Manatt’s Ivan Kallick, chair of the firm’s bankruptcy practice, spoke with Forbes on what a bankruptcy could look like for The Weinstein Co. The publication explained that filing for bankruptcy could be a “silver bullet” for the company, which has been in turmoil since the board fired co-chairman Harvey Weinstein amid allegations of sexual assault and harassment.
While it is unclear how much capital the company currently has on hand, it holds a $400 million credit line raised from various lenders. New loans will be hard to secure given the scope of the scandal, and if claims emerge and begin to mount, experts say restructuring through a Chapter 11 bankruptcy could alleviate the pressure of potential lawsuits.
“A bankruptcy would centralize the claims process, meaning it would be handled by one particular judge,” rather than judges in the separate states in which claims are filed, explained Kallick.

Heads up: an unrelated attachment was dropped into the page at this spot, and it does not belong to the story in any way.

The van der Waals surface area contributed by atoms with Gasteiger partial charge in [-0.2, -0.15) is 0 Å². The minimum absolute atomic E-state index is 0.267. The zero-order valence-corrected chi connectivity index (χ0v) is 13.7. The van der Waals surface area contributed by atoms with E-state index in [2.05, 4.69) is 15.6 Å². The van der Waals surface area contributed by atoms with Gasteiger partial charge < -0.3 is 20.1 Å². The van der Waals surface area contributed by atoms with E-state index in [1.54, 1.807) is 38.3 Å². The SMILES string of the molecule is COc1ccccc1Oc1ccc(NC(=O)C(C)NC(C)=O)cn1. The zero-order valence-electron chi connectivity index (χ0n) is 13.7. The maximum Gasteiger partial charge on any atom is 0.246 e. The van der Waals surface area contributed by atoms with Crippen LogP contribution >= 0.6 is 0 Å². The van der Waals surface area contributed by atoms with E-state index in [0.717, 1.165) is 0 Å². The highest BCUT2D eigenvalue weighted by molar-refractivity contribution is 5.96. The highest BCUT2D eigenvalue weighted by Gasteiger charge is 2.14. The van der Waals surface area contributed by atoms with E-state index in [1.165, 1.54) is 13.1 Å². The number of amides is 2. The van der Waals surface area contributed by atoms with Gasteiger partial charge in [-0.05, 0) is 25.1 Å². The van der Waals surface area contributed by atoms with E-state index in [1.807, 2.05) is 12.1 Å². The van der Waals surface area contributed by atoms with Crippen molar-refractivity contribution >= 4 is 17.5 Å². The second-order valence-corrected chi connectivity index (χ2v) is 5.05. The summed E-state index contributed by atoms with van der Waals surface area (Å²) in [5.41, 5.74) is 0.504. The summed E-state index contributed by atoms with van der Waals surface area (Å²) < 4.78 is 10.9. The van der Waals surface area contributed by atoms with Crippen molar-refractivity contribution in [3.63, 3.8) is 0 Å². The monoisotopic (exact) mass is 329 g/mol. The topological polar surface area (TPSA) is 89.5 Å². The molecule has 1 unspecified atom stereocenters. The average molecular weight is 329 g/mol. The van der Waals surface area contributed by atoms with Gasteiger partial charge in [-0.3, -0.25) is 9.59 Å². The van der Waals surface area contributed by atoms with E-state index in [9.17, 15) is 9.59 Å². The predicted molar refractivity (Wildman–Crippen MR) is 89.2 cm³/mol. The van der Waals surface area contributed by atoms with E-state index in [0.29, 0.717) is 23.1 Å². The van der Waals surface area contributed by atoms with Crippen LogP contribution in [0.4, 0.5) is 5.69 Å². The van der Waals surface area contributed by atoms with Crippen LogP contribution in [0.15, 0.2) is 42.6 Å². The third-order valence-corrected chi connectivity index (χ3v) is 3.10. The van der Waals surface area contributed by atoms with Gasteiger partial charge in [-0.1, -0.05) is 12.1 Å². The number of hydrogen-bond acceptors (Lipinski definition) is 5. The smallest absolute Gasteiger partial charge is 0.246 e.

Creditors, however, may not be satisfied with that arrangement, as it would leave current management in place and allow the company to retain control of its assets.
“It would not surprise me if a group of creditors might claim that current management and board should not be in charge of managing the company in a Chapter 11 if they knew that Weinstein was an extraordinary liability and that a truly independent board might have gotten rid of him,” said Kallick.
Read the article here.